Life Lessons from The Flavour Safari

Pleased to say that I ticked an item off my Riverland Bucket List! I’ve tasted my way around Renmark with the Flavour Safari! Yay, go me! I also managed to pick some fresh life lessons from the tree of knowledge and get a sneak peek behind the scenes of producing the most iconic Riverland delights.

“What are this The Flavour Safari?” I hear you ask. It is a day tour that showcases food & beverages within 20km of Renmark. Hanging out at places like Almondco, Mallee Estates Wine, Riverland Sunfresh & The Woolshed Brewery for a day is all it took for my already slightly wise mind, to crack out a few more pearls of wisdom. Oh and I also managed to feed my face which is always a bonus!

Let the lesson begin…..

So apparently nectarines (and other stonefruit) go through this process of thinning to promote the plumpest fruit to grow. I was oblivious to this phenomenon where people go through the rows of trees and cut/pick off a certain amount of not yet ripe fruit. Living on an almond orchard where crop is grown for high density, it was a strange but a logical concept to me. If the trees weren’t thinned, they would be weighed down (literally) by the pressure of having to grow triple the amount of perfectly plump Riverland stonefruit. Cutting a certain amount of crop off, reduces the pressure and every tree can deliver the goods to the standard consumers demand. I stood there dumbfounded, releasing that although I know more than your average personal about how almonds grow, I don’t know much about growing anything else (even humble garden vegetables).

Life Lesson #1….always seek out opportunity to increase the knowledge stored inside your brain’s library.


Living amongst  locals for over 7 years now, I’ve noticed that Riverland people can be extremely humble. Our primary producers, innovators and entrepreneurs don’t generally go around tooting their own horn. Nothing could be truer said for Jim Markeas of Mallee Estates Wines. Jim, who was named Winemaker of the Year at the 2015 Riverland Wine Show, let us find out this piece of information not by telling us, but by allowing us to stumble upon the accolade ourselves. His very proud mum put the clippings from a Murray Pioneer with the announcement story on display in the also humble, cellar door.

Gazing around the cellar door while sipping on a crisp Savignon Blanc, family and heritage has a strong presence. As we all know, the wine making game hasn’t always been a piece of baklava, but the Mallee Estates family have soldiered on, contributing to raising the profile of Riverland wine. They don’t just do it for their own gain, but also for the gain of the region.

Life lesson #2….Being humble means recognising that we are not put on this earth to see how important we can become, but to see how much difference we can make to it.


The smell of roasted almonds escaping Almondco’s factory is comparable to walking past Woolworths when the roast chickens are almost ready for sale. *Drool* Unlike Woolies chickens, you can be 100% sure that no almonds were harmed in the process. I’m confident to say that my knowledge of almonds growing is more than your average iced latte with almond milk drinking hipster. Hence I was as excited as Charlie was for his trip into Willy Wonka’s factory to learn about the other side of almond growing.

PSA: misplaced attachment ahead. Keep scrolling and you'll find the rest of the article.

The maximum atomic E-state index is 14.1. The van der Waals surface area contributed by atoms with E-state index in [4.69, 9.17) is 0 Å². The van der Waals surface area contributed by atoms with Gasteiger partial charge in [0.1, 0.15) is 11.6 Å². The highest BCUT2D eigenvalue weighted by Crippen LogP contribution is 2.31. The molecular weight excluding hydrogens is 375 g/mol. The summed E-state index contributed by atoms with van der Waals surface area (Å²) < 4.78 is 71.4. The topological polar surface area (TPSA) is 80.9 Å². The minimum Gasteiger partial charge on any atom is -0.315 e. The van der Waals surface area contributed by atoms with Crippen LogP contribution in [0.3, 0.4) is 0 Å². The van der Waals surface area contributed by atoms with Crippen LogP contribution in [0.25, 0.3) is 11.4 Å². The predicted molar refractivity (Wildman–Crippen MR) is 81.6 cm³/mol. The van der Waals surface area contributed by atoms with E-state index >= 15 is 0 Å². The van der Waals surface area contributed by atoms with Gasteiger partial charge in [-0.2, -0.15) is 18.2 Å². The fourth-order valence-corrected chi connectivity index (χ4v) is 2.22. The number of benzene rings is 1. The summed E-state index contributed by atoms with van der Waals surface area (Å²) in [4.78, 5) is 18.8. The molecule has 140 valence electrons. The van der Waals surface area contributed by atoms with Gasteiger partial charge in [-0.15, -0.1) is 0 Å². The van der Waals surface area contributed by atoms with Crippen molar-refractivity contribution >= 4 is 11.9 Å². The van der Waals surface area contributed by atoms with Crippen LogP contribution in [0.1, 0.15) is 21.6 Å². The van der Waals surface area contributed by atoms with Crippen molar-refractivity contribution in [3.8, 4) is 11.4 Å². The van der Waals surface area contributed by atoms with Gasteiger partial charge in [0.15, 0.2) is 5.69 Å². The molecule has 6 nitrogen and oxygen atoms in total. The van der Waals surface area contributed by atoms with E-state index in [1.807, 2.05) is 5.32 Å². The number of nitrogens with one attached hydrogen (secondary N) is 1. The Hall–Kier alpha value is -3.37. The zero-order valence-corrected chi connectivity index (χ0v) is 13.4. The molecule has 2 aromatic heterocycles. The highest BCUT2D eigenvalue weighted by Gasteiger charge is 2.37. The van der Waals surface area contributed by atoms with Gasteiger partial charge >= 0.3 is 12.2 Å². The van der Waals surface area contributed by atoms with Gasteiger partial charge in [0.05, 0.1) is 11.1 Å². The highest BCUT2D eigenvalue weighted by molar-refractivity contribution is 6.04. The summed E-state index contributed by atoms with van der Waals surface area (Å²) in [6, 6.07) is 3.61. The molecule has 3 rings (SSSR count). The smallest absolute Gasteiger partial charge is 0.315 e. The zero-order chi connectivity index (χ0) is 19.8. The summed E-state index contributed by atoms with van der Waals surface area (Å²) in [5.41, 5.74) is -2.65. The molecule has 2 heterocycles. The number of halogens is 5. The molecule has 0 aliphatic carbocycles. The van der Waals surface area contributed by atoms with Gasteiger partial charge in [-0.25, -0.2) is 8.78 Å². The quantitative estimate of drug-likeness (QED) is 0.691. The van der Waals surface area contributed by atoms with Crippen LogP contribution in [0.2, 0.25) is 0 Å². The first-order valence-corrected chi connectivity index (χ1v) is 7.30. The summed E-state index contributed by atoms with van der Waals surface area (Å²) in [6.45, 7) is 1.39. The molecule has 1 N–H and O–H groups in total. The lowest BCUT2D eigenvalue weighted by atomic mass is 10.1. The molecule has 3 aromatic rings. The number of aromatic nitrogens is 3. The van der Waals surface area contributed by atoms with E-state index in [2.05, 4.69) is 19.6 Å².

Donning a mesh fascinator, this seasons Chanel white cape and hyper orange vest (see photo snapped by the paparazzi below), I was ready for the exclusive peek into what happens after almonds leave the orchard. Stepping out onto the South Australian Exporter of the Year’s packing shed runway, the rich roast almond aroma was pleasantly inescapable. If air particles could talk, they would have complimented me on my choice of outfit “That’s so Fetch Lauren!” You’re too kind good smelling air….

Life Lesson #3….embrace the chance to look silly; it’s likely that no one is paying attention to you, or they are looking just as silly as you right at that moment in time. 


There are some things in life that we don’t initially enjoy, like face planting into the water when you muster up too much courage on a wakeboard. Or eating rocket. Actually, no, no matter how many times you try either of those, you will never truly enjoy them. The Woolshed Brewery’s brews do not however, fit into that category. They are more suited to the “if at first you like it, then continue to enjoy it again & again” category!

If you are a long term Riverland Unearthed follower, you may have picked up that I am an avid fan of the amber liquids coming out of the Murtho region…and the yellow ones too….not that kind of yellow!! Geez, I was referrring to the Hard Lemonade! Visiting the brewery on brewing day transported me back 25 odd years to when dad would turn our laundry into brew house and that homely smell of hops was all we could smell for months. Although I know that my tongue likes all the Woolshed brews, I can’t help but reply with sarcasm, “oh yes I’ll try the AAAMber ale, I’ve never tried that before!” when asked if I would like to taste anything!

Life Lesson #4….Never be afraid to try something again, and again, and again…unless it’s rocket, then stay as far away from it as you can. 

So when you head out this summer to experience The Flavour Safari, go with an open mind. See how many life lessons you can learn, or at least see how many locally produced delicacies you can taste and buy on the way!





1 Comment

  1. Dad says: Reply

    Alas,Lauren the laundry no longer wafts the pungent odour of hops and barley as the process is now carried out in the shed.But nonetheless the beer has not changed in 30 years,although a change is as good as a holiday and the woolshed would be my my choice if I were to change. A bit far to go for a friday arvo drink though!

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